Actual Factual Georgia

Q: I’ve always assumed Snellville was named for a person, but never looked it up. Who or what is the source of the name of that city?

A: Snellville's English roots took a different path after a collection of 120-year-old letters showed up three years ago.

Here’s some background.

Thomas Snell, an English lad wanted to go to the United States with his buddy James Sawyer in the 1870s. The plan hit an obstacle when Snell’s parents wouldn’t let him go.

This wasn’t just running down the block to pick up a donut from QT.

Snell and Sawyer, who were still in their teens, were from London, so going to the United States in those days meant a long journey.

Sawyer and his brother started their trip in 1874, but Snell stayed home.

He eventually left and met up with the brothers in Georgia, where he and James built a business named Snell and Sawyer’s Store.

The area was undeveloped, but they quickly became successful.

Some say the community was called New London at that time, but historians don’t agree.

Snell and Sawyer were competitive, but Snell obviously was the dominant personality of the pair, said Jim Cofer, president of the Snellville Historical Society.

Here’s where new evidence changed history.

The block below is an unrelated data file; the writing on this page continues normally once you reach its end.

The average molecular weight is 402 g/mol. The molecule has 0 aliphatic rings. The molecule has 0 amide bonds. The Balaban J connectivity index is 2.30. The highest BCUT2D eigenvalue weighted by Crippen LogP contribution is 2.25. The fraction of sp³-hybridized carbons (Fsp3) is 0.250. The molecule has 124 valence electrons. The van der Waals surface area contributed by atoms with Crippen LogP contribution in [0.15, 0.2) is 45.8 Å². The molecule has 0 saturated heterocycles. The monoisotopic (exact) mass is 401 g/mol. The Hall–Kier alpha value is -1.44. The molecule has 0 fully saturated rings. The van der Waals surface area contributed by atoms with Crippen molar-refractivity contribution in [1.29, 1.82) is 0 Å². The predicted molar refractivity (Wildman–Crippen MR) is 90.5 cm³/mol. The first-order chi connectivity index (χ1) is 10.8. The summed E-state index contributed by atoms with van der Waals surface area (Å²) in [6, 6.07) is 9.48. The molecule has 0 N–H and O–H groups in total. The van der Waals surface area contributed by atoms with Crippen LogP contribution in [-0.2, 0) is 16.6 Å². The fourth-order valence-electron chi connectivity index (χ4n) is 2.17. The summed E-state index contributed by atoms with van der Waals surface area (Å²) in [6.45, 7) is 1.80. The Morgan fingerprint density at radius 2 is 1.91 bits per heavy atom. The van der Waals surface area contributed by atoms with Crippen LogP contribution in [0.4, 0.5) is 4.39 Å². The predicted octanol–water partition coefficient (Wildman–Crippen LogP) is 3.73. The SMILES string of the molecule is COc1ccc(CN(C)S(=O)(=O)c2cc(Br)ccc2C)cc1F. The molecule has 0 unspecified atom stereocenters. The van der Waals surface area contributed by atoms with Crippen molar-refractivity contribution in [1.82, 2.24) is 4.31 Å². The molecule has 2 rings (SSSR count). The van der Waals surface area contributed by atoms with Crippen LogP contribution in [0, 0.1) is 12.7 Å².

It was thought the town became Snellville after the postmaster visited to establish a mail outpost and – since Sawyer was out of town – Snell chose the name.

But that story fell apart when a lawyer in Wisconsin found about 130 letters that Snell wrote to his mother in England in the late 1800s. Snell’s sister kept the letters and, when she died, they went to a relative in the United States, where the letters remained undiscovered until 2012.

“In the letters, he was writing to his mother in London,” Cofer said. “But several of the letters were on letterhead for the store, listed Snellville as the location and were dated five years before the post office opened.”

Snell and Sawyer split up in 1884, and the latter started a competing store. They parted as friends, Snell told his mother in one of the letters, which also show what it was like for an adventurous young man making his way in post-Civil War Georgia.

“In early letters, Snell was very unhappy,” said Cofer, who is writing a book about the city. “He didn’t like the heat, hard work, low pay and all the talk about the Civil War. He thought people were unsophisticated.”

Makes you wonder if his mom didn’t tell Thomas, “I told you so.”

Snell died in 1896, after surgery to remove an abdominal tumor when he was only 39, but Sawyer lived until 1948, dying when he was 91.

Descendants of Snell’s sister, Charity, still live in the city that bears their name. Snellville was incorporated in 1923, with Snell’s nephew serving as first mayor.

“We may never know why Snell and Sawyer split up or exactly why they called the town Snellville,” Cofer said.